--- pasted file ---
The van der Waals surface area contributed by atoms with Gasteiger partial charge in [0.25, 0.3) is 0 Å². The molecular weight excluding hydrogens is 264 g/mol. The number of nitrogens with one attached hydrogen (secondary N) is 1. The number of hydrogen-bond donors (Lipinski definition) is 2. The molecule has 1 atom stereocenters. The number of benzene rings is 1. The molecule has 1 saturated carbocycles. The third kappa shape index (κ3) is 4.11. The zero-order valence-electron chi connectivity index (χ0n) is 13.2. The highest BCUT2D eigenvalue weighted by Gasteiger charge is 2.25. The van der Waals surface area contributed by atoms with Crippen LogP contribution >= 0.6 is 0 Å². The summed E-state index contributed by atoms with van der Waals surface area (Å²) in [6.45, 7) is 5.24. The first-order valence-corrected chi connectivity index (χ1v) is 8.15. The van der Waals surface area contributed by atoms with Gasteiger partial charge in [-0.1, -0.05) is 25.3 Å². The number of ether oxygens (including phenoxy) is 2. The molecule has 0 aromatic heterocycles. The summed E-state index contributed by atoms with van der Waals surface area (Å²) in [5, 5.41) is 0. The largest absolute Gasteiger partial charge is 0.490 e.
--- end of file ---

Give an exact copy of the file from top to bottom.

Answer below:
The van der Waals surface area contributed by atoms with Gasteiger partial charge in [0.25, 0.3) is 0 Å². The molecular weight excluding hydrogens is 264 g/mol. The number of nitrogens with one attached hydrogen (secondary N) is 1. The number of hydrogen-bond donors (Lipinski definition) is 2. The molecule has 1 atom stereocenters. The number of benzene rings is 1. The molecule has 1 saturated carbocycles. The third kappa shape index (κ3) is 4.11. The zero-order valence-electron chi connectivity index (χ0n) is 13.2. The highest BCUT2D eigenvalue weighted by Gasteiger charge is 2.25. The van der Waals surface area contributed by atoms with Crippen LogP contribution >= 0.6 is 0 Å². The summed E-state index contributed by atoms with van der Waals surface area (Å²) in [6.45, 7) is 5.24. The first-order valence-corrected chi connectivity index (χ1v) is 8.15. The van der Waals surface area contributed by atoms with Gasteiger partial charge in [-0.1, -0.05) is 25.3 Å². The number of ether oxygens (including phenoxy) is 2. The molecule has 0 aromatic heterocycles. The summed E-state index contributed by atoms with van der Waals surface area (Å²) in [5, 5.41) is 0. The largest absolute Gasteiger partial charge is 0.490 e.